26 March 2015

A love note to a ferry and ferryman, passenger and passage

Pic courtesy www.redtreetimes.com, a painting by GC Myers inspired by Herman Hesse's 'Siddhartha'
There were two friends from Peradeniya University who filled my heart with music. Nishad Handunpathirana, probably the most accomplished exponent of the israj in South Asia, didn’t teach me anything. I spent days that turned into weeks and months at his house in Sinhapitiya, Gampola, courtesy of the UNP-JVP bheeshanaya.  His father taught music. Nishad played.  They listened to North Indian classical music.  Certain things have to be heard over and over again before they are understood and appreciated, like the words ‘I love you’. 

Thilak Bandara Herath and I had a contractual agreement. I spoke to him in English every morning as we trekked the one and a half miles from our ‘chummery’ in Gunnepana to Dumbara Campus, Polgolla and he sang all the way back.  He writes poetry in English now.  From those unforgettable nights I gathered lyrics and sentiments, images and heartbreak, laughter and tears, all of which have broken me and made me again and again in the decades that swept away life and rained it back on me, hard and soft, now and then. 

They played a game with me, these two.  They would hold auditions.  I was required to sing and they would judge and pass comments.  They would always encourage but would make sure that I entertain no illusions whatsoever about becoming a singer.   I remember a particular night when after singing several songs, Thilak spoke the most encouraging words I had heard up to that point: ‘umbata puluwan machang’ (you can, my friend).  I am, as I write, smiling as broadly as I did back then.  Then came the punch-line: Shelton Pereratath muladi behe’ (even Shelton Perera couldn’t [sing] at the beginning).

That was a back-handed compliment. It was a double insult as well.  I may have deserved it, but Shelton Perera certainly did not.  I saw him only once in my life.  This is how I remembered that moment from 30 years ago when I wrote about Shelton for The Nation some years back:  ‘I was with my father at the Arts Centre Club, following a recital by ‘Ustad’ Podi Appuhamy, arguably the best exponent of the sitar born in this country. The maestro was drunk but this did not take anything away from his performance, as far as I could gather. 

Shelton Perera was accompanying him on the tabla. I didn’t know much about North Indian classical music back then and I can’t claim to have acquired any knowledge since, but I knew that there was tension in the back and forth between sitarist and tablist. I was amazed by both men and the way their respective fingers drew forth sound and (increasingly) fury from their instruments. That tension enveloped the Lionel Wendt auditorium and I gathered from audience response and the expression of resignation (and very apparent disgust) by the ‘Ustad’ that Shelton Perera had bested him.  He was having a drink. He spoke softly. I can’t remember how long we were there, but I remember these words: ‘he asked for it, and I gave it’. ‘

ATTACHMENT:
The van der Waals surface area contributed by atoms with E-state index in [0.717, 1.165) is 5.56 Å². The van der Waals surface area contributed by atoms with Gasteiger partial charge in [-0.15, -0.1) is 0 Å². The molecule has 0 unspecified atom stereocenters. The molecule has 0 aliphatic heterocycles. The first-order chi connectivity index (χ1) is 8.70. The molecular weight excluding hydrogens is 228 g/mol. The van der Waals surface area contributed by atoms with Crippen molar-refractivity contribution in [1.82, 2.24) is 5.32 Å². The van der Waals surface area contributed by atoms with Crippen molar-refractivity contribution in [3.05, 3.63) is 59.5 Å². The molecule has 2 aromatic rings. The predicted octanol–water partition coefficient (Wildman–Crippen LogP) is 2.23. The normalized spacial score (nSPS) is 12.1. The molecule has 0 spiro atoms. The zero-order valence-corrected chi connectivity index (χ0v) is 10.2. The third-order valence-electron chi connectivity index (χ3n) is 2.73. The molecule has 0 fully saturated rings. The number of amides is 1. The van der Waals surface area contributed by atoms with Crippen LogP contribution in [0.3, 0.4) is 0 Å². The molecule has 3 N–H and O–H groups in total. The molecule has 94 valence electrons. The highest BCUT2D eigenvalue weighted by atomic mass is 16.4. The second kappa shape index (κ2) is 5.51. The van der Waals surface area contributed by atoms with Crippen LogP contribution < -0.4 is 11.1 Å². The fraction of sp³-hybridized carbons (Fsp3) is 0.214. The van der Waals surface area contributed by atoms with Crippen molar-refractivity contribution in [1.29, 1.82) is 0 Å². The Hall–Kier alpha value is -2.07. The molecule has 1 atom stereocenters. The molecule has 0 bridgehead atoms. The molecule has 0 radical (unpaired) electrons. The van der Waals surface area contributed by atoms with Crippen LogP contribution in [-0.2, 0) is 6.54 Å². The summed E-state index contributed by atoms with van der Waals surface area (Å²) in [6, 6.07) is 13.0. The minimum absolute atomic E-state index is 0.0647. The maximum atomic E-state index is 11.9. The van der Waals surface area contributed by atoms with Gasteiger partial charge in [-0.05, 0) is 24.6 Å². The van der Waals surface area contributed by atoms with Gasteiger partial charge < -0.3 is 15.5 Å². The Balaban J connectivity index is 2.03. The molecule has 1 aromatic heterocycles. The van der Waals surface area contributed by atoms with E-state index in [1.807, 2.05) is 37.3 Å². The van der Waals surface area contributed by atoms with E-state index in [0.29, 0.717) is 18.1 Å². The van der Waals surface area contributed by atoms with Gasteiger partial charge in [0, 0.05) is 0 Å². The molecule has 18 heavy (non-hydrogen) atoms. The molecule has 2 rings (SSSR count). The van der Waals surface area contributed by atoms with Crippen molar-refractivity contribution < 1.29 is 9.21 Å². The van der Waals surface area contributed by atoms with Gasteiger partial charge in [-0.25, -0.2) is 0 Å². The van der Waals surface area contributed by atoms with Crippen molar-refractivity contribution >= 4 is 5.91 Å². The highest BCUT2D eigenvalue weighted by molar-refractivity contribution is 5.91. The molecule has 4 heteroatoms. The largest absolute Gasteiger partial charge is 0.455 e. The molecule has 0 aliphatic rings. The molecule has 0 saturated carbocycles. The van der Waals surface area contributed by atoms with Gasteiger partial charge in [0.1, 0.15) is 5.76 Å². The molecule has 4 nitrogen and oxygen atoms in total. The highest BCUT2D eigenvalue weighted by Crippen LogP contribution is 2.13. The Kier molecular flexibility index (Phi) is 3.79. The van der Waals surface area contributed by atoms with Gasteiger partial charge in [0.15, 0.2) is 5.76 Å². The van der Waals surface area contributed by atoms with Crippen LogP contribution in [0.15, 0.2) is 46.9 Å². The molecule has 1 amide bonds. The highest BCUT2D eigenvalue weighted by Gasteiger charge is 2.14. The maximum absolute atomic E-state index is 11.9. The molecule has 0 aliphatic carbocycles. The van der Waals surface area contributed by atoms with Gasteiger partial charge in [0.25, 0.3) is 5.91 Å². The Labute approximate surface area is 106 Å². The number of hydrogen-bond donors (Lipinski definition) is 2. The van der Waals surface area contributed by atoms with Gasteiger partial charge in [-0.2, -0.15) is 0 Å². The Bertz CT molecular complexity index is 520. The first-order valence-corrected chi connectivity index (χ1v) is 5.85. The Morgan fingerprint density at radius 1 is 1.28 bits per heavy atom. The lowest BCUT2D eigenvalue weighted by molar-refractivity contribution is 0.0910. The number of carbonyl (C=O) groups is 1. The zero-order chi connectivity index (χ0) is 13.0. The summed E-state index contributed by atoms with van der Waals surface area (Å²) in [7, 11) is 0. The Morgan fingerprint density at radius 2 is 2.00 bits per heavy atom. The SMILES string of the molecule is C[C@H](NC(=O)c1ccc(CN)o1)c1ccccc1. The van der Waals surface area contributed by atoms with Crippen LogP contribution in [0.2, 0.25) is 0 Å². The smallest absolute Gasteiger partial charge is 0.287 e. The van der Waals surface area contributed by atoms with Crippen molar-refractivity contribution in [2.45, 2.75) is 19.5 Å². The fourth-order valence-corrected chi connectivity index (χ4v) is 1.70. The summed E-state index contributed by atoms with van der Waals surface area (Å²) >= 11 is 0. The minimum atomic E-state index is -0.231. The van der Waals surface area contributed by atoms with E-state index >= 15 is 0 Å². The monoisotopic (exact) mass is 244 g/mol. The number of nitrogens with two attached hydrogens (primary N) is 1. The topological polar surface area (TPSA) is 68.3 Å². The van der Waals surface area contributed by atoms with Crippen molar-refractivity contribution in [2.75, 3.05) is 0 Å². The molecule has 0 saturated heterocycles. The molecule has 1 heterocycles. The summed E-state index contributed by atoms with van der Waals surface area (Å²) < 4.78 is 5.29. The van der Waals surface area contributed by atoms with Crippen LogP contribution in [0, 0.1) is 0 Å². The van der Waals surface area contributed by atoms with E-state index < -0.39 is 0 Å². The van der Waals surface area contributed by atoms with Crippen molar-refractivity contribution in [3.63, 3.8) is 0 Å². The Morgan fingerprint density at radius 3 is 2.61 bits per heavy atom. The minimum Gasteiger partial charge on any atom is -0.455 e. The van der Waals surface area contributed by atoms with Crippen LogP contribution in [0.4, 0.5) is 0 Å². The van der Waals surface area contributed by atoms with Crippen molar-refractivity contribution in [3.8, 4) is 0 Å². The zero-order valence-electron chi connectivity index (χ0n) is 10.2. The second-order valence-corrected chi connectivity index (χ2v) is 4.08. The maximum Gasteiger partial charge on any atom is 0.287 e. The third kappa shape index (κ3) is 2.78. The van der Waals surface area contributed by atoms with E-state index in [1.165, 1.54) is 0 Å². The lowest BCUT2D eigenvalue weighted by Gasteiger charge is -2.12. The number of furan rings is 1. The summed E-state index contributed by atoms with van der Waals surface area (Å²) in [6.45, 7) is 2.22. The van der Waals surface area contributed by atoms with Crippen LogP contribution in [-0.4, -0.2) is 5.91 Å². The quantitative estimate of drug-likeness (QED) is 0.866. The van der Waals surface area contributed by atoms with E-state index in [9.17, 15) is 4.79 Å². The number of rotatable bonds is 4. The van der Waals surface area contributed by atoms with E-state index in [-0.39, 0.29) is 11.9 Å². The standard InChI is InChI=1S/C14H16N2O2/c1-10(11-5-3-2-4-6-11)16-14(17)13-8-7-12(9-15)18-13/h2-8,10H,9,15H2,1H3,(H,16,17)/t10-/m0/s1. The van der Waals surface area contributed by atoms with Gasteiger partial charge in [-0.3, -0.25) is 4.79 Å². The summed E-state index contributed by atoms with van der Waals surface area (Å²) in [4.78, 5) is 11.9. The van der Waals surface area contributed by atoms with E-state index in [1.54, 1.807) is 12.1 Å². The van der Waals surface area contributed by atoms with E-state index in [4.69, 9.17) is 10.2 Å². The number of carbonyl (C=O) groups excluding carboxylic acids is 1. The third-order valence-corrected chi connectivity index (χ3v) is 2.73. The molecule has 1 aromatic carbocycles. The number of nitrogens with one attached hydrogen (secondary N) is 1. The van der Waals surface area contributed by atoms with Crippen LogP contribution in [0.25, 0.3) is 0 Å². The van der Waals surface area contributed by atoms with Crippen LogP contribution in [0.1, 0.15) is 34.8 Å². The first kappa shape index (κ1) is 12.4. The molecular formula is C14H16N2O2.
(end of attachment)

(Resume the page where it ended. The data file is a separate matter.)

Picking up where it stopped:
I had heard Shelton Perera before that audition and countless times afterwards as well.  I never detected ‘cannot’ in his voice. It was always ‘can, and how!’ And each time I remember Thilak and Nishad, teasing and thereby humbling me out of exploring a singing career, even in jest.  I heard him a few days ago.  ‘Egodaha Yanno’ (those who want to cross to the other bank) is as much a signature song as any he has sung.  I searched for the song on youtube.  All I found was Udesh Indula’s rendition for ‘Dream Star’.  I don’t watch much TV and am not into these ‘star’ shows. Had never heard of this young boy.  I concurred with one of the commentators, ‘you made me wonder if Shelton had somehow made it to the Dream Star stage’. 

All I understand right now is that a wonderful voice ferried me to another shore and brought me back, only to take me across and thereafter bring me back.  All I know is that we are all ferrymen and we are all passengers and that there are times we are both at once; all ‘beginners’ and ‘virtuosos’, in one thing or another and sometimes both. 

We are all on the banks of a River Anoma. We are all ferrying or being ferried from one shore to the other.   Shelton says, ‘mata hari wehesai’ (I am exhausted).  He urges, gently, ‘come, if you are coming’.  Shelton says ‘I am but going back and forth on this ferry’. He says it is getting late and repeats, gently, ‘come, if you want to go across to the other shore.’  He stopped ferrying people a quarter of a century ago.  The ferry still moves from one shore to the other and back again. 

At some point perhaps ferry, ferryman, imitation, imitator, passenger and passage will all disappear along with music and lyrics.   There are times I feel weary and when voice or its perfect imitation is not substitute enough.  All I know is that I am weary and am not sure if it is on account of ferrying or being ferried.  Maybe it is because, as Thilak said (and Nishad endorsed with nod and half-smile) I am at the beginning. Or perhaps at the end. 

*I heard (a couple of years after writing this article) that Dalton Alwis, the lyricist, had told the vocalist that the song was about an aging Buddha Siddhartha Gauthama.


Malinda Seneviratne is the Editor-in-Chief of 'The Nation'.  He can be contacted at msenevira@gmail.com.  The above article was first published in March 2011 in the 'Daily News' for which paper Malinda once wrote a daily column titled 'The Morning Inspection'.  
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